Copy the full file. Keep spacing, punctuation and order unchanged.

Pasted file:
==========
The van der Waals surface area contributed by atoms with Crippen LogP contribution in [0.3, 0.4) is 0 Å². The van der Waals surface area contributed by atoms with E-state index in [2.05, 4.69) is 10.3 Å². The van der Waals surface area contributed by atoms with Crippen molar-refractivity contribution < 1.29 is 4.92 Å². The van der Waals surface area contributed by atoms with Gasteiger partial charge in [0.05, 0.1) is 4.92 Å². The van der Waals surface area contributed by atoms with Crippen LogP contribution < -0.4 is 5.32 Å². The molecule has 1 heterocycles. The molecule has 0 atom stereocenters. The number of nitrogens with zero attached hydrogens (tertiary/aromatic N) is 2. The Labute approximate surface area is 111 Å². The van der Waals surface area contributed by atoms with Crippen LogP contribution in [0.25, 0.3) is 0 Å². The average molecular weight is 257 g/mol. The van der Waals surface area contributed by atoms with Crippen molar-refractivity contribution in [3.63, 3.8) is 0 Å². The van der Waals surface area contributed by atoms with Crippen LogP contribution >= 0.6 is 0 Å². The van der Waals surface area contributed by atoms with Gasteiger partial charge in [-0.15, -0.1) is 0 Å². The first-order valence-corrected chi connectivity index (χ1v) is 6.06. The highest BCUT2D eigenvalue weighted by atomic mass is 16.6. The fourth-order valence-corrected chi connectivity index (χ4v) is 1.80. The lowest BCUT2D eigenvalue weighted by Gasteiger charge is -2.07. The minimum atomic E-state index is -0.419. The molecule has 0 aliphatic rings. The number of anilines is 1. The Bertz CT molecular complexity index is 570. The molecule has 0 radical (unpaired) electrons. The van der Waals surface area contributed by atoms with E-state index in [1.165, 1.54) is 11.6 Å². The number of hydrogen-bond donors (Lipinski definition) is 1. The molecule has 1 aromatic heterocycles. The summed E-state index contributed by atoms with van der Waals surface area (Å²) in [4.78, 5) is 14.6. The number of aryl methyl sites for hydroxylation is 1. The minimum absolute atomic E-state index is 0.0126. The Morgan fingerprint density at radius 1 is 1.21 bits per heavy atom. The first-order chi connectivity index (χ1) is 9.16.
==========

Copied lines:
The van der Waals surface area contributed by atoms with Crippen LogP contribution in [0.3, 0.4) is 0 Å². The van der Waals surface area contributed by atoms with E-state index in [2.05, 4.69) is 10.3 Å². The van der Waals surface area contributed by atoms with Crippen molar-refractivity contribution < 1.29 is 4.92 Å². The van der Waals surface area contributed by atoms with Gasteiger partial charge in [0.05, 0.1) is 4.92 Å². The van der Waals surface area contributed by atoms with Crippen LogP contribution < -0.4 is 5.32 Å². The molecule has 1 heterocycles. The molecule has 0 atom stereocenters. The number of nitrogens with zero attached hydrogens (tertiary/aromatic N) is 2. The Labute approximate surface area is 111 Å². The van der Waals surface area contributed by atoms with Crippen LogP contribution in [0.25, 0.3) is 0 Å². The average molecular weight is 257 g/mol. The van der Waals surface area contributed by atoms with Crippen molar-refractivity contribution in [3.63, 3.8) is 0 Å². The van der Waals surface area contributed by atoms with Crippen LogP contribution >= 0.6 is 0 Å². The van der Waals surface area contributed by atoms with Gasteiger partial charge in [-0.15, -0.1) is 0 Å². The first-order valence-corrected chi connectivity index (χ1v) is 6.06. The highest BCUT2D eigenvalue weighted by atomic mass is 16.6. The fourth-order valence-corrected chi connectivity index (χ4v) is 1.80. The lowest BCUT2D eigenvalue weighted by Gasteiger charge is -2.07. The minimum atomic E-state index is -0.419. The molecule has 0 aliphatic rings. The number of anilines is 1. The Bertz CT molecular complexity index is 570. The molecule has 0 radical (unpaired) electrons. The van der Waals surface area contributed by atoms with E-state index in [1.165, 1.54) is 11.6 Å². The number of hydrogen-bond donors (Lipinski definition) is 1. The molecule has 1 aromatic heterocycles. The summed E-state index contributed by atoms with van der Waals surface area (Å²) in [4.78, 5) is 14.6. The number of aryl methyl sites for hydroxylation is 1. The minimum absolute atomic E-state index is 0.0126. The Morgan fingerprint density at radius 1 is 1.21 bits per heavy atom. The first-order chi connectivity index (χ1) is 9.16.